Monday, May 18, 2015

*Review* Proud Patrick by Michael Aloysius O'Reilly

Genre: Literary Fiction
Published: November 3, 2014
Pages: 379
Ages: 14+


In the tradition of Angela's Ashes, PROOUD PATRICK is an Irish-Catholic saga of the Chicago Sullivan clan told over forty years as they assemble in Dublin to celebrate the Golden Anniversary of Barnaby and Bridget Sullivan.

When two Prodigals not seen in twenty years arrive, an emotional earthquake rocks the family. Somehow comic routines take over. 

The family rule? Sullivans never look back.


I received a copy of this book from the author in exchange for an honest review. I was offered this copy after entering a Goodreads giveaway for a copy. It happened to be one of the rare books that I actually accepted through that avenue.

This is the story of a man who grew up in an abusive Irish Catholic home. Once he graduated high school, he left and pretty much never looked back. I can't say that I blame him. From the memories he recounts, it sounds like he had a horrible childhood with almost no bright spots. I would have done the same thing in his shoes.

This story is told mostly with dialogue, at least the portions that take place in the present. Sometimes it was difficult to tell who was speaking in the rapid fire exchanges between the characters because they had mostly similar ways of speaking, which is perfectly understandable since most of them grew up under the same roof. A few tags like "Patrick said." or "Dougie replied." would have helped to clear things up tremendously.

Because the story is so dialogue heavy, it moves at a fairly quick pace. The dialogue never felt fake or manufactured to me, although I thought it was strange that the children referred to their mother as Momsourmom and their dad by his first name. It actually took me a while to figure out who they were referring to at all.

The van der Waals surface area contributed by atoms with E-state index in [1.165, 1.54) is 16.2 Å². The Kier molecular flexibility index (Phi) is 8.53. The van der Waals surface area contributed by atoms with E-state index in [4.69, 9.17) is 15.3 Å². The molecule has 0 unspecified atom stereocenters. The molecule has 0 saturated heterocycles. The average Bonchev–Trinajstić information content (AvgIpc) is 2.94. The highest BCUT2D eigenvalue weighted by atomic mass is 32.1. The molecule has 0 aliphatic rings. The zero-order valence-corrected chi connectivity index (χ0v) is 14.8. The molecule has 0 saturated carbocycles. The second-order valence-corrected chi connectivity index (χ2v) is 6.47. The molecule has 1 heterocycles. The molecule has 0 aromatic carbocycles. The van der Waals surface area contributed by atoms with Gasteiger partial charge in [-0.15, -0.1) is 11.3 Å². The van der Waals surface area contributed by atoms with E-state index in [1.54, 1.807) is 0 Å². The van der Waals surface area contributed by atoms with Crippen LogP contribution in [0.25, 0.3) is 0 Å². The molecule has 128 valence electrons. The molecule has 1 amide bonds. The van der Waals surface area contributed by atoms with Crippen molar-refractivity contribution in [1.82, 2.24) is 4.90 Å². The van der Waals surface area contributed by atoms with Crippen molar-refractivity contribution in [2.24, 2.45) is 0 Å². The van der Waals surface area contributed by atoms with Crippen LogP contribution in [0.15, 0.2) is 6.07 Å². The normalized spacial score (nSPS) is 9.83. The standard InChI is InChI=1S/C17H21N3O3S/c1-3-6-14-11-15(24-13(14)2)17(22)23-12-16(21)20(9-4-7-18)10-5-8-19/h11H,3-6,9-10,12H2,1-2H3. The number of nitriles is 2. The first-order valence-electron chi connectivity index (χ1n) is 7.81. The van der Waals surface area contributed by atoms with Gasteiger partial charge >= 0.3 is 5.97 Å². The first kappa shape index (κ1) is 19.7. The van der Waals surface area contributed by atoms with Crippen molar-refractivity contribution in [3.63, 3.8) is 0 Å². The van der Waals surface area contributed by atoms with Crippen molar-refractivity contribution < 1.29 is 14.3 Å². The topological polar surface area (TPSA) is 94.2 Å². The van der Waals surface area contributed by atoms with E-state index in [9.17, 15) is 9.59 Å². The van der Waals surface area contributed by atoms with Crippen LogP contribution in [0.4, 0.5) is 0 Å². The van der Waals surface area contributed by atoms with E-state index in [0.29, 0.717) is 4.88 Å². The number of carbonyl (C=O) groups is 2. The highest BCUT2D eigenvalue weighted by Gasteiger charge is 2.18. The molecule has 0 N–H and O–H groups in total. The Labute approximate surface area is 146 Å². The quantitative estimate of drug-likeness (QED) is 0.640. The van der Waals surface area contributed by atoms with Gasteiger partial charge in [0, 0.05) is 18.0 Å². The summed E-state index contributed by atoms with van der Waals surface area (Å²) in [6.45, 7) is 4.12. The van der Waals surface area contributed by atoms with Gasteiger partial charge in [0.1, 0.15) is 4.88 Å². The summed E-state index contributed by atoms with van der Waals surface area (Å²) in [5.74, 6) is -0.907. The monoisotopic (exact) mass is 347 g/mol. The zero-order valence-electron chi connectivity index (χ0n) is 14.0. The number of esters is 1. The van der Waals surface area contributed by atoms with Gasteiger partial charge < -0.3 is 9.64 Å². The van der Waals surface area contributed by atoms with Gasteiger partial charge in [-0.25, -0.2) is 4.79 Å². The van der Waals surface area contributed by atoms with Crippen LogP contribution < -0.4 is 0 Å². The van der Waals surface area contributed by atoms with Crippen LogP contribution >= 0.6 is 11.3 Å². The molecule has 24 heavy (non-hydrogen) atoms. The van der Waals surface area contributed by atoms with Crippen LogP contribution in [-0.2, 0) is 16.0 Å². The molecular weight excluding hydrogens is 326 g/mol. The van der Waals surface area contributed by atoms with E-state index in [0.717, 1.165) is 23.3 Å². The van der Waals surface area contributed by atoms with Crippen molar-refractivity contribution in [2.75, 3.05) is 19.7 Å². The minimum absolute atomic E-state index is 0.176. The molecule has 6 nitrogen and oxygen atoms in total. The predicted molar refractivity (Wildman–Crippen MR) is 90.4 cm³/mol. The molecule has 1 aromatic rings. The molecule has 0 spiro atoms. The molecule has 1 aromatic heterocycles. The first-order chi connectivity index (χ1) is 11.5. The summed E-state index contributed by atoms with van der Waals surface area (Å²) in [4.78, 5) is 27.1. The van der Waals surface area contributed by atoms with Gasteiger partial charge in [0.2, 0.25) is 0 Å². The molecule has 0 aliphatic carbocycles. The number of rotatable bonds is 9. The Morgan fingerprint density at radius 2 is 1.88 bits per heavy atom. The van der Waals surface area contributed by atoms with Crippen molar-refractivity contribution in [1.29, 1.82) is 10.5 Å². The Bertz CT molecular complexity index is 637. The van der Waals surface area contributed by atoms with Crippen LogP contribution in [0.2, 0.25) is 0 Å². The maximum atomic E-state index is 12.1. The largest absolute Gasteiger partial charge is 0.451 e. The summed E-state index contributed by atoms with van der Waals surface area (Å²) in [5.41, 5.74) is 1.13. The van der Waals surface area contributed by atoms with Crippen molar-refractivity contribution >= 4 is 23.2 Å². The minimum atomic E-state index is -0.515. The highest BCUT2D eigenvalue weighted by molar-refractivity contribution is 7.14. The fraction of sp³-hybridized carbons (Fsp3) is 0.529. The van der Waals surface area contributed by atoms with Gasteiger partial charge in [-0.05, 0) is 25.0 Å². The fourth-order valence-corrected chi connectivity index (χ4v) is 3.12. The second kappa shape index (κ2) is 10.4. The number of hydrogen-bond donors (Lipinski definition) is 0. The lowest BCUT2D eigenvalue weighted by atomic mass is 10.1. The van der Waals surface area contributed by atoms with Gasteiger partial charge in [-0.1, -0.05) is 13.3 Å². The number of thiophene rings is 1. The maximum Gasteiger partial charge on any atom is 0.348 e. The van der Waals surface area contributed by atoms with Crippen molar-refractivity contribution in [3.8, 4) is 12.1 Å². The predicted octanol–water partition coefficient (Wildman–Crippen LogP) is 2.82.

Even though I understood Patrick's motives for never going back home, I never really felt connected to him. This is possibly because we have absolutely nothing in common, but it also felt like the book just glossed over his life as an adult, giving us a sort of highlight reel without giving us any real depth of the characters. There were some things that happened that just didn't make any sense to me because I had no clue as to the motivation. 

Overall I give this book 3.5 out of 5 stars because it was entertaining and the dialogue was well written, but I never felt connected to the characters and had trouble following the conversations at times. I would recommend this book to people that enjoy memoir like fiction, as that's what it felt like to me. 

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About the Author

Mr. O'Reilly, a novelist, screenwriter and playwright has seen his works produced by the Berkshire Theatre Festival and Actors Equity at Lincoln Center. A graduate of Marquette University, he is the father of six and married to Marjorie O'Reilly. They reside in Chapel Hill.

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